The thematic tree was used to present the findings of this study, which provides various aspects of the nurse manager’s experience with scheduling during a pandemic (see Figure 1). Four themes were developed: (i) Nurse shortage, (ii) Strategically looking for ways to fulfill the workforce, (iii) Change of shift schedule, and (iv) Expecting guidance from superiors and compliance from staff.
Theme 1. Nurse Shortage
The reduction in staffing and increased number of patients are obstacles to managing the schedule during the pandemic. The decrease in personnel was due to the number of sick nurses who had to undergo self-isolation. When there is a reduction in staffing, scheduling becomes constrained. The constrained schedule causes nursing care to patients to not be optimal, complaints often occur, and nurses are exhausted. The following are some illustrative excerpts from the participants:
”Since August, we have experienced a decrease in personnel due to self-isolation for three months, so we can say it is difficult to make a schedule because of lack of nurses.” (Head of the installation, P2)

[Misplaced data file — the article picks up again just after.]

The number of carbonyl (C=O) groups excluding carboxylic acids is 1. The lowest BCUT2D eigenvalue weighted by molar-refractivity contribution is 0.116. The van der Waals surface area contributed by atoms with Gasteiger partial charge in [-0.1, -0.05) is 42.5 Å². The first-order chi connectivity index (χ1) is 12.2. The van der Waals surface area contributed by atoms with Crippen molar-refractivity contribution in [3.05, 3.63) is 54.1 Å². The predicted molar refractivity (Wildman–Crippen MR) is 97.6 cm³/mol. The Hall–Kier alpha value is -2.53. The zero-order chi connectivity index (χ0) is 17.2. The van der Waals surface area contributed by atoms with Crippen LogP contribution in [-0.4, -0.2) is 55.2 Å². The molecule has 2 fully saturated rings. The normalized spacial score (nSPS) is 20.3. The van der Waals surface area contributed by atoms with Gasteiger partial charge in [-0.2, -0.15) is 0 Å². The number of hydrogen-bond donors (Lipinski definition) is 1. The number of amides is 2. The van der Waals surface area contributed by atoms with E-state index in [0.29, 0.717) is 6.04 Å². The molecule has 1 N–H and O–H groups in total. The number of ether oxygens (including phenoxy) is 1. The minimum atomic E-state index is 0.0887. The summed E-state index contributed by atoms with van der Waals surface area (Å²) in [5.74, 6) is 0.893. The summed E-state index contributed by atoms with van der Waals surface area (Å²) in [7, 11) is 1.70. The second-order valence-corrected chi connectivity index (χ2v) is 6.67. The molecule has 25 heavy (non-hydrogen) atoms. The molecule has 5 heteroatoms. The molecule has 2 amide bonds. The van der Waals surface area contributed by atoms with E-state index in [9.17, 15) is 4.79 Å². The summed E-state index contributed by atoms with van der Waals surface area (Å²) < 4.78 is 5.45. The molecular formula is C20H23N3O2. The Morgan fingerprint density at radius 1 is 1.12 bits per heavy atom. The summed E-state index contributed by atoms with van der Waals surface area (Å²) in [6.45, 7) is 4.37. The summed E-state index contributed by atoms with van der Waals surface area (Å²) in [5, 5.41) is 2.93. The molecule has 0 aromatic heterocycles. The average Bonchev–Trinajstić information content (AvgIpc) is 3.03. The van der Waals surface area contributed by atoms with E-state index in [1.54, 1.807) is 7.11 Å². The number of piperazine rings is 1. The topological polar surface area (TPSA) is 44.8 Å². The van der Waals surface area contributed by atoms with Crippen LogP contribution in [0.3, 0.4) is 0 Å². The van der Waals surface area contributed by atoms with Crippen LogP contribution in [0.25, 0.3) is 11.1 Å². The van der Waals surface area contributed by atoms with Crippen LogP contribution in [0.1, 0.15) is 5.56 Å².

“The decrease is due to the increasing number of patients who are also self-isolating. If there is one person in the hospital, it is very influential. It also affects their friends.” (Head nurse, P11)
“Nursing care is not maximal; that is the first. The second is that there are many patient complaints, ma’am. Many complain about slow service. Then, many complain that they are called late when they come, ma’am. Then the third thing, of course, fatigue…” (Head of the installation, P2)
Managing schedules is one of the nurse managers’ functions related to the staff. Participants realized that managing schedules was the manager’s job and were essential because it affected the quality of care. They said:
“…So the function is indeed to regulate, with this schedule, it is okay to arrange your friends per shift so that it is as expected.” (Head nurse, P5)